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THE SUMMER JAM 3: Electric Boogaloo – Mac Christensen of White Moth Black Butterfly

Why hello there! It sure is nice to see y’all again; I can’t believe it’s been a year already since The Summer Jam 2 started. Anyway, I hope you are as pumped as I am for this year’s installment of our annual summer playlist feature, which goes by the title of The Summer Jam 3: Electric Boogaloo this time around. We have prepared another wonderful run of articles in which a select list of bands and artists across the musical spectrum share their favorite recods to listen to in summer with you, our esteemed readership.

To start things off, we have invited Mac Christensen, drummer/percussionist for international prog project White Moth Black Butterfly to compile a list of his, well, summer jams. Please enjoy!

 

Mac Christensen

Those are 10 albums that will definitely be cycling in my playlist this summer.

 

Minus The Bear – Ice Planet

The moment this album kicks off with those crazy, stuttering filtered synths it’s like being sucked through a time portal back to the summer of 2010. Immediately, I’m back in apartment 210, a mix of vanilla incense and top ramen fills the air, and Mike has just kicked down the front door, nearly breaking it off its hinges. Make of this memory what you will.

Thrice – Beggars

Thrice could’ve been this entire list. They’ve been experimenting with their sound consistently over the years and have been a major source of inspiration for me. Even though the sound we associate with Thrice’s last couple albums has been in the vein of alternative/rock/grunge, this was the album that immediately polarized fans with a challenging new direction for the band. I’ll be honest that it took more than a couple listens to really grasp me, but once it did, it’s now a part of me for life.

Modest MouseGood News For People Who Love Bad News

Desert drives in Arizona. This was a huge part of the soundtrack to most evenings I had while driving nowhere in particular. Just racking up miles on the car while racking up hours of introspection in my teenage head. I don’t know what to say that would encapsulate this band’s albums into a couple sentences so GNFPWLBN is a great starting point for anyone looking to get into Modest Mouse.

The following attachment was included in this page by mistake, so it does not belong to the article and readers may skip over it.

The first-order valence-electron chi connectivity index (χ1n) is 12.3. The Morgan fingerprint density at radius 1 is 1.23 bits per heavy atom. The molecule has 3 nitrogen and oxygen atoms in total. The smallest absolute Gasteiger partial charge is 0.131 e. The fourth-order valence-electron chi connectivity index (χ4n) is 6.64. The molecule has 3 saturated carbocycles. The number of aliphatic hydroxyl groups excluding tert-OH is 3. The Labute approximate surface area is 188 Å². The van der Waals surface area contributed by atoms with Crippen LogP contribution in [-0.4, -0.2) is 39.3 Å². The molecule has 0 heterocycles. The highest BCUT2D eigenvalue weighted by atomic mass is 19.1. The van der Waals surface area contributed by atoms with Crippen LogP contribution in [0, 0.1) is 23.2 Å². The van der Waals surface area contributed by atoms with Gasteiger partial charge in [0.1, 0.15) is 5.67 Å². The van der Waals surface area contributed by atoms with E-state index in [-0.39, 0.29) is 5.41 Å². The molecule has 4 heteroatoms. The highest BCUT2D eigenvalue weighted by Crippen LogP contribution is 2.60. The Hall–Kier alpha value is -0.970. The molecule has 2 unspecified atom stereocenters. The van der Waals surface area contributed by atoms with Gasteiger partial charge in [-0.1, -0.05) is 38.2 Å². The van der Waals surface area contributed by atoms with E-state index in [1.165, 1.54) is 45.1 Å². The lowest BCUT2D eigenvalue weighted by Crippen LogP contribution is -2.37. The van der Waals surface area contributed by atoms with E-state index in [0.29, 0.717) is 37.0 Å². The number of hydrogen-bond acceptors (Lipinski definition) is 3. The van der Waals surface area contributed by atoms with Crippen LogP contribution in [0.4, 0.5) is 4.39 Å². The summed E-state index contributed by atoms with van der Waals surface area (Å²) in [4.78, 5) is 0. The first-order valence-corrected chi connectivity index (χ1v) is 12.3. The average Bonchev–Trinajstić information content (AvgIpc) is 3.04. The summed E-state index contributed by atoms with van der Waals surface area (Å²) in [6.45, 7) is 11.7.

Ninet Tayeb – Paper Parachute

So, I actually had another band/album in this spot and had sent this list out to be published literally as I was on my way to see Steven Wilson’s “To The Bone” Tour, and Ninet happened to be opening…Immediately after experiencing their live show I was sold and knew I had to tell everyone I knew and as many people as possible about her and her band. Such a powerful, authentic and kickass rock and roll vibe. So this is a fresh discovery for me and I HIGHLY recommend you add this album to your summer playlist. You won’t regret it.

The Human Abstract – Nocturne

A metalcore masterpiece. This band was the pinnacle of what I was looking for in metal music at the time I discovered it, and was a pivotal album in expanding my musical tastes specifically in what metal had to offer. The musicianship all around from instruments to vox are all on point. A true lightning in a bottle situation.

Listener – Wooden Heart

This band is cathartic, raw, courageous, and pure energy. Here, that in the middle of all these indie genres tiring out and stretching to their limits, comes Listener and just changes the game as far as lyrical content, composition and, of course, delivery. Bridging the gap of spoken word, rap, and post-rock, this band is all its own and I can’t recommend them enough.

Incubus – Morning View

Incubus’s songwriting and musicianship are underrated. Period. That band’s ability to write songs with mass appeal, while also experimenting with multiple genres, time signatures and instrumental elements is an ongoing lesson for myself on how to construct my own music. They are able to write material that retains meaning and integrity while also touching on those human elements that make it relatable to a majority of listeners. I mean, is every song a banger? No. But when they hit home, which is often, they absolutely nail it.

Gnarls Barkley – St. Elsewhere

Danger Mouse + CeeLo Green = magic. Every song on this album is completely different and completely fresh even to this day. It’s like a catalogue of masterwork production and vocal chops. Perfect for any sunny summer’s day.

CB Murdoc – Here Be Dragons

Pure madness. This is Meshuggah on LSD. The rhythmic passages this band creates are the definition of controlled chaos while the piercing lead guitar lines coupled with the at-times screeching vocals fry your senses to a crisp. Try out “Everything Is Going To Be Ok” or “Objecting Projection” and have your mind turn to soup.

Uncommon Nasa – Written At Night

I love Uncommon Nasa’s concepts. This album in particular displays a scenario I’ve thought of attempting myself from time to time but never followed through or tried to do it. And not that he actually made this album straight through from midnight to daylight, it’s just that the concept and execution is a dreamlike interpretation of how I imagine doing the same would be like. Plus the beat production is stellar. All produced by Nasa himself, and it still feels, even moreso, like an Uncommon Nasa record.

That’s it for the first episode of this year’s The Summer Jam run! Many thanks go out to Mac for his delightful list. If you haven’t already, please go check out the stuff he did with White Moth Black Butterfly; it’s great. Anyway, see y’all again next week for more recommended summer listens!

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